Last Tuesday (February 11), Honey and I left our small Southwest Colorado town for the even more desolate West Texas to hunt Aoudad (AKA Barbary Sheep) on my uncle’s ranch. The trip did not take long to plan, but did include several convoluted go-between conversations between my dad and me, and my dad and my uncle.
A Snowy Start
To say the trip didn’t start out as planned is an understatement. Colorado, Texas, and New Mexico had recently experienced a spurt of warm, wonderful, spring-like weather. The kind that makes you want to break out the swim suit and sunscreen. Of course, as is usually the case when Honey and I head south, the weather rapidly changed on Tuesday, pushing in cold, snowy weather.
We made our way south out of Colorado, into New Mexico, stopping to drop my dog off at my parents’ house. As we jumped back on I-25 the roads, which were only slushy with snow up to that point, quickly became more snow-packed. When we reached the exit for Magdalena, NM, New Mexico State Patrol had the interstate blocked off.
The unfortunate thing about poor weather in New Mexico is that it’s not usual. Every person in the state was currently on NMDOT’s website to check road closures. With I-25 shut down between Magdalena and Truth or Consequences, we decided to take a chance and head south on NM State Highway 1 in hopes that it would get us at least… well… somewhere. Multiple calls to my mom and dad, and we decided it would get us at least further than we were. However, it would not get us to T or C. Now southbound on an unplowed, unknown to us highway in Middle-Of-Nowhere, NM, we crossed our fingers that, by the time we got to where the highway ended, the interstate would be open.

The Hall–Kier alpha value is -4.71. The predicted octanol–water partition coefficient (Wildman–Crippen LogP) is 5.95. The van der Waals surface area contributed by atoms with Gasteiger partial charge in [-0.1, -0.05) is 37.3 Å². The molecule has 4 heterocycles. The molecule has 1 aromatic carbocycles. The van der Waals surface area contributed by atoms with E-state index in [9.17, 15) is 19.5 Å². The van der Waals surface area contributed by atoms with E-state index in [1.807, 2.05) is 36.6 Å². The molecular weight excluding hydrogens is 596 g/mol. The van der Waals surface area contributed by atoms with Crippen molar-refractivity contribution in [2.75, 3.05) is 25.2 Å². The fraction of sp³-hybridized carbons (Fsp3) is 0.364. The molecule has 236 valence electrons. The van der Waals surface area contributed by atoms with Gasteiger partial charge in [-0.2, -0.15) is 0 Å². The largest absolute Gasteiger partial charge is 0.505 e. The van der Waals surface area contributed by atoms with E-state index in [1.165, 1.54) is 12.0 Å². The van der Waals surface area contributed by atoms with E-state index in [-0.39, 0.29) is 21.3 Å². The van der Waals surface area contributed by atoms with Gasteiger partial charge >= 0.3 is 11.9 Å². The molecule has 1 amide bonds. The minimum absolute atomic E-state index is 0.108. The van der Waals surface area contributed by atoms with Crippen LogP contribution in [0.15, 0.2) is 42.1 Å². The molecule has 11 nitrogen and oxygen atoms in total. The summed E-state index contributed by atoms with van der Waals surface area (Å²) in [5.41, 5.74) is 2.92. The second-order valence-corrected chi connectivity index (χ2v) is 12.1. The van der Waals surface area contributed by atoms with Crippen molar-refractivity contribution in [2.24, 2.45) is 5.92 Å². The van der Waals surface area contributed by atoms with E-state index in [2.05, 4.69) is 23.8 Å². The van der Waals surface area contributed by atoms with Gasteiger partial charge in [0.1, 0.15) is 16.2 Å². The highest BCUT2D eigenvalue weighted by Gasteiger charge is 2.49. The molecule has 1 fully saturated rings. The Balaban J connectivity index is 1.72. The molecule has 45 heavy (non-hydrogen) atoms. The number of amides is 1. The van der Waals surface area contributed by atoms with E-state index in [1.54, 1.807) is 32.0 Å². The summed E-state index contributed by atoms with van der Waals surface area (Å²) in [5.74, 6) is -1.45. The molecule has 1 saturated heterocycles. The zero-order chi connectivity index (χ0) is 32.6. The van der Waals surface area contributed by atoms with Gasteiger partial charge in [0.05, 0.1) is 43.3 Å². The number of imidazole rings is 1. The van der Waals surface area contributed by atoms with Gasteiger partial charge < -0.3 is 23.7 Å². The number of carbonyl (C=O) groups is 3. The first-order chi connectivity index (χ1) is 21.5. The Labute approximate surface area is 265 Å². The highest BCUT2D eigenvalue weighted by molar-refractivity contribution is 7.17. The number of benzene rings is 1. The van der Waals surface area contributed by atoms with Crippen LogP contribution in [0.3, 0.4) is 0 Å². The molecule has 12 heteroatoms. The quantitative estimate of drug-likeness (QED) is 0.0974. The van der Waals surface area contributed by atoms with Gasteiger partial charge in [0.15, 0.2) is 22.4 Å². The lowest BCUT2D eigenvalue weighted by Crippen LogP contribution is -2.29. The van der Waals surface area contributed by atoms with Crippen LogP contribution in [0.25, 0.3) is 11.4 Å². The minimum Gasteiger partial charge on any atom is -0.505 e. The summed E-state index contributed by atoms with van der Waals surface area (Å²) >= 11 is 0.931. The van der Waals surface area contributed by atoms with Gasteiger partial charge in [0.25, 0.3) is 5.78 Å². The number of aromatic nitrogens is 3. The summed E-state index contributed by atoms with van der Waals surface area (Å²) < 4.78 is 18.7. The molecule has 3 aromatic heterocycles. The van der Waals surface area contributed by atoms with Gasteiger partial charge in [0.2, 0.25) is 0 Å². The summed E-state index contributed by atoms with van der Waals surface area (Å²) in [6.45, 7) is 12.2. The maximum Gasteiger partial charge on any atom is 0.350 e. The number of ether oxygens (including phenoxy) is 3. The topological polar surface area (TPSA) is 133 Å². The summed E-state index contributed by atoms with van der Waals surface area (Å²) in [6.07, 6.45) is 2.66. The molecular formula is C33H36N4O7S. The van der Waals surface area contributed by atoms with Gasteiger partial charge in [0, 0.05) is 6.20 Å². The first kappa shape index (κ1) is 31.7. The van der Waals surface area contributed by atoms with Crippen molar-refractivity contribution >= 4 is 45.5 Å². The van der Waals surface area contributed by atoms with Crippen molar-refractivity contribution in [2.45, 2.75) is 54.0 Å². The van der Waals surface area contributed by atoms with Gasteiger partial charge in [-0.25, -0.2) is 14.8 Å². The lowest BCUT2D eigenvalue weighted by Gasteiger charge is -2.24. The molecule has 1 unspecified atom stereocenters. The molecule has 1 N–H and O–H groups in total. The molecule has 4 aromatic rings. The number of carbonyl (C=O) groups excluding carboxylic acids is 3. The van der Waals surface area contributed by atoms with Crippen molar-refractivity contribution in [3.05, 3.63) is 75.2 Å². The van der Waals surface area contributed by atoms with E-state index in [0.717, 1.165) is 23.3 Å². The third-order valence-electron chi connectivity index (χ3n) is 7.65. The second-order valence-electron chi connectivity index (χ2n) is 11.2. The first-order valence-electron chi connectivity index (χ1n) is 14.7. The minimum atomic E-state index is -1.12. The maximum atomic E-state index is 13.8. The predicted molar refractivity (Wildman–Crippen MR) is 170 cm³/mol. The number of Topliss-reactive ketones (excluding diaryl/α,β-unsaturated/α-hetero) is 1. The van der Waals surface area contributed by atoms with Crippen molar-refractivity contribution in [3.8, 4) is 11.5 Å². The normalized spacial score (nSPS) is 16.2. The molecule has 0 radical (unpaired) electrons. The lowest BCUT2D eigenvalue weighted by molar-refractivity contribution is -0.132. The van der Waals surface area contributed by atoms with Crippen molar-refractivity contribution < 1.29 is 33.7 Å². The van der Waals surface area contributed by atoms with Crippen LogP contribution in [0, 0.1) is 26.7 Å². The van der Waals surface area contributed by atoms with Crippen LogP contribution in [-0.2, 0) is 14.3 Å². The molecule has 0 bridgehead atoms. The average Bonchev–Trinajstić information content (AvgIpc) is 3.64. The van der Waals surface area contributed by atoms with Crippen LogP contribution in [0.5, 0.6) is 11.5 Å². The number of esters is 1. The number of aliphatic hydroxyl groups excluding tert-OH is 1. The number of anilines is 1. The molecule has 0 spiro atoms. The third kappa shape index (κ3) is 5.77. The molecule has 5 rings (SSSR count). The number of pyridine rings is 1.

A couple hours later, Honey and I finally made it back to an open on-ramp to I-25 and were able to pick up the pace. We were shaking our heads the whole time! The roads seemed drivable to us Coloradans.
Back on the interstate, we quickly arrived in Las Cruces, where we made a couple of pitstops before heading east on I-10. Finally, we were making headway! We arrived in El Paso, where we stopped at Cabela’s to purchase our exotic animal licenses, $48 each for non-residents.
After a 12 hour, 9 hour drive, we at last reached our final destination. The truck was unpacked, some food was ingested, alarms set, and it was one of my favorite times: sleepy time!
Neither Honey nor I had any idea what to expect on this hunting trip. My cousin-whom I’ve not seen in a minimum of 12 years- and a friend of his, guided our hunt. I had never been to the ranch. There were a lot of unknowns to us.
When we woke up on Wednesday there was a fair amount of disorganized chaos… and a dusting of snow. Eventually we hopped into my cousin’s extended cab, beater Ford truck and headed down bumpy ranch roads in search of Aoudad.
The Big One: Honey’s Ram
The day started out slow, and we were starting to wonder if Aoudad really exist in the area (side note, they’re considered a nuisance animal). However, mid-morning we located 3-5 rams running across a hill. We jumped out of the truck and Honey, being much better than me with a rifle, quickly got set up and took a shot. With a single shot at approximately 275 yards, the ram went down.